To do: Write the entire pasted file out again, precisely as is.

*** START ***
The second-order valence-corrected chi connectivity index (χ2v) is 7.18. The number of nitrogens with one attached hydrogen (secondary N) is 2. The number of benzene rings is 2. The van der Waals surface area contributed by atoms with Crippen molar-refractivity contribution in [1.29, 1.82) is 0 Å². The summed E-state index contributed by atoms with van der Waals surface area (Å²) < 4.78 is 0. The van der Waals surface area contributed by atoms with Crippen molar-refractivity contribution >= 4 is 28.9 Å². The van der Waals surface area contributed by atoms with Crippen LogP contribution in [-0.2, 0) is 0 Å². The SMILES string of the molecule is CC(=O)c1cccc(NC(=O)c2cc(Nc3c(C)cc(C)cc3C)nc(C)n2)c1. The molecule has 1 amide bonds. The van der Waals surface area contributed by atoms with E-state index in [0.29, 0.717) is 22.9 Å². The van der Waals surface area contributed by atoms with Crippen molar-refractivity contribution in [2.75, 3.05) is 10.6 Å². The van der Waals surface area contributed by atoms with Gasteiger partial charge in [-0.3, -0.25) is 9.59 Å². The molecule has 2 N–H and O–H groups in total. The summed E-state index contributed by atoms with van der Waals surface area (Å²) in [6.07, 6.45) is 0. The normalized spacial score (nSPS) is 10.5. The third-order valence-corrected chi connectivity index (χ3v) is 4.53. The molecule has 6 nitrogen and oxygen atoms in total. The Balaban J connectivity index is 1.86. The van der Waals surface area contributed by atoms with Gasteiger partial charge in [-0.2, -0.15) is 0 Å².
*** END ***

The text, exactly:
The second-order valence-corrected chi connectivity index (χ2v) is 7.18. The number of nitrogens with one attached hydrogen (secondary N) is 2. The number of benzene rings is 2. The van der Waals surface area contributed by atoms with Crippen molar-refractivity contribution in [1.29, 1.82) is 0 Å². The summed E-state index contributed by atoms with van der Waals surface area (Å²) < 4.78 is 0. The van der Waals surface area contributed by atoms with Crippen molar-refractivity contribution >= 4 is 28.9 Å². The van der Waals surface area contributed by atoms with Crippen LogP contribution in [-0.2, 0) is 0 Å². The SMILES string of the molecule is CC(=O)c1cccc(NC(=O)c2cc(Nc3c(C)cc(C)cc3C)nc(C)n2)c1. The molecule has 1 amide bonds. The van der Waals surface area contributed by atoms with E-state index in [0.29, 0.717) is 22.9 Å². The van der Waals surface area contributed by atoms with Crippen molar-refractivity contribution in [2.75, 3.05) is 10.6 Å². The van der Waals surface area contributed by atoms with Gasteiger partial charge in [-0.3, -0.25) is 9.59 Å². The molecule has 2 N–H and O–H groups in total. The summed E-state index contributed by atoms with van der Waals surface area (Å²) in [6.07, 6.45) is 0. The normalized spacial score (nSPS) is 10.5. The third-order valence-corrected chi connectivity index (χ3v) is 4.53. The molecule has 6 nitrogen and oxygen atoms in total. The Balaban J connectivity index is 1.86. The van der Waals surface area contributed by atoms with Gasteiger partial charge in [-0.2, -0.15) is 0 Å².